Sumeth and his colleagues weren’t only incensed by the use of force against the media, but also by the failure of news organisations to adequately equip and compensate their frontline workers.
“So we thought, what could we do for media workers in the field so they could get better protection, instead of leaving them to their fate?” Sumeth recalled the conversation at the time.
The NUJT is authorised by the labour law to negotiate on behalf of its members – as long as the members represent at least 20 percent of the workforce in that particular company – whether in putting forth demands for better pay and welfare, settling work-related disputes or challenging layoff orders.
Journalists who join the NUJT remain anonymous, to protect them against any repercussions or pressure, Sumeth said. The organisation also offers advice to media workers facing unfair treatment in the workplace or those who want to form their own in-house unions.
“We’re like a hub for unions. If any newsroom doesn’t have a union but wants one, we’ll help them out,” he said. “But it depends on whether they’re ready to start a union. Mostly, they are not.”
But Sumeth acknowledged that the NUJT also comes with many caveats that severely limit what they can do.
For instance, if a labour dispute does arise and the NUJT is requested to step in to mediate, the concerned members are required by the labour law to identify themselves in the petition or complaint, exposing them to potential blowback from their bosses. Committee members – those who run the NUJT – must also name themselves publicly once they take up the position.
Sadej, the former chairman of NUJT, said he ran into recruitment issues since the union was founded. He recalled an incident when NUJT reps handed out flyers and membership forms to reporters covering Government House, only to be met with a collective shrug.
“Some newspapers told us frankly that they consent to their employees joining us as members, but they won’t let anyone sit on the executive committee,” Sadej said. “Many people are even too fearful to join us as members, because they’re afraid that their companies will find out somehow, and they’ll be targeted.”
Their concern is not unfounded. One reporter at a TV station told HaRDstories that someone was blocked from joining the news agency after its human resource department learned about the applicant’s previous involvement with the NUJT.
Given the limitations, Sumeth said very few journalists and photographers are encouraged by their employers to join the NUJT; he counts fewer than 50 members nationwide, and the organisation has yet to meet the 20 percent threshold at any news agency.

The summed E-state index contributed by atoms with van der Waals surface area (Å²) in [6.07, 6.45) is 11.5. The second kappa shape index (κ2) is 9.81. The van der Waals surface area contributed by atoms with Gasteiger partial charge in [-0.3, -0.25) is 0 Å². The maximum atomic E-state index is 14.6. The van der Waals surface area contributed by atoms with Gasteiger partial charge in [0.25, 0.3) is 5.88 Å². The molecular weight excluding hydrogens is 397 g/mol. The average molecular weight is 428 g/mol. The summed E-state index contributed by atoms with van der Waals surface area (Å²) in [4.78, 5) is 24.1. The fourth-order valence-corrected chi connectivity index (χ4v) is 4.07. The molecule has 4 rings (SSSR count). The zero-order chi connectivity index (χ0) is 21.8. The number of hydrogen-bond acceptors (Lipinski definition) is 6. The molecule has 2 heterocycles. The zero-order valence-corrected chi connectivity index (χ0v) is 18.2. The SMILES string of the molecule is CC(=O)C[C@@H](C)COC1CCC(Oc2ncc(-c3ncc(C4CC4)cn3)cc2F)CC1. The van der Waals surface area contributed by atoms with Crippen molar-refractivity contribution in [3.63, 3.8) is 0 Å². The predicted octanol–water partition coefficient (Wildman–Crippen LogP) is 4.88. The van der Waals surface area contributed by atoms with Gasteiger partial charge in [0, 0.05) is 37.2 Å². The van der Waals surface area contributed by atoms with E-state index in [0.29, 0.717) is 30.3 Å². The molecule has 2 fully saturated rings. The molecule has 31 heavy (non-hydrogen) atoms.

But fear is not the only factor. Sumeth also attributed the lack of participation to the climate of disinterest and unenthusiasm among journalists. Many simply accept their poor working conditions as necessary, or don’t see labour unions as a solution. Others also associated unions with blue collar jobs like factory workers – a perception Sumeth deemed to be false.
“Even people working in banking sectors have unions, so why can’t we?” he said.
A Cold War mentality
Whatever the reason, it is incontrovertible that unions are extremely rare in the Thai media landscape, despite its diversity in political leanings, content, and platforms. Only two private media companies – The Nation and Bangkok Post – have their own unions. So does MCOT, a state-owned enterprise. ThaiPBS does not officially have a union, but its ‘labour federation’ functions as such.
For the rest of the media community, union remains elusive. That includes some of the largest publishers like the Matichon Group, Daily News, Manager, or Thairath – where Sumeth works.
“No, we don’t have it. The pressure is too much,” one reporter replied to HaRDstories’ inquiry about the presence of a union at her workplace. “If any of us is a member, we’ll be closely watched, and we won’t have a pleasant experience at work.”
With the exception of MCOT and ThaiPBS, none of the news channels in operation have a union, said News Broadcasting Council of Thailand president Supan Rakchuea. His assertion is confirmed by journalists at major TV newsrooms reached privately by HaRDstories.
Online news agencies like The Matter and The Standard fare somewhat better; journalists working there said their workplaces have a feedback mechanism where employees can anonymously inform the management about what they don’t like, and what should be improved. But it’s still not a union in any real sense, a fact lamented by Niphawan.
“I think the new generation media is even more suitable for a union than older media, because they are often small in size, and the staff are close to each other. They already communicate with each other,” she said. “So it’s not that difficult to organise themselves into unions. It’s not that big of an obstacle, and the benefits are many.”
The media’s aversion is ironic because of its prominent place in the history of Thailand’s labour movement, said Narong, the economist at Rangsit University. He pointed to a milestone moment in 1932, when a newspaper editor named Thawat Ritthidej helped tram workers in Bangkok form a trade association.
“The first labour union in Thailand was actually founded by a journalist,” Narong said.
The scholar also argued that suspicion toward unions in the media industry – and the society in general – is a leftover mentality from the Cold War, when Thai authorities, encouraged by their American allies, branded unions as selfish, disruptive workers or Communist agitators in disguise.
“Labour unions have a long history in our country, yet they aren’t successful because they’ve been sabotaged again and again. Our society has very little understanding of what a union is. The word union has been stigmatised since the Cold War,” Narong said, adding, “People don’t realise that strong labour union culture is the feature of democratic societies, like the UK and Germany.”
Niphawan agreed that a change in attitude is long overdue.
“We are not troublemakers. We are the middlemen who uphold the interest of both the company and the employees. If the company can’t survive, then its workers won’t either … I always told the executives that I’m not out to run their business into the ground,” she said. “Having a union is not a scary thing.”
Teeranai Charuvastra is a feature writer at Prachatai English, where he covers politics, freedom of expression, and human rights. He also serves in the Thai Journalists Association as its vice president for Press Freedom and Media Reform.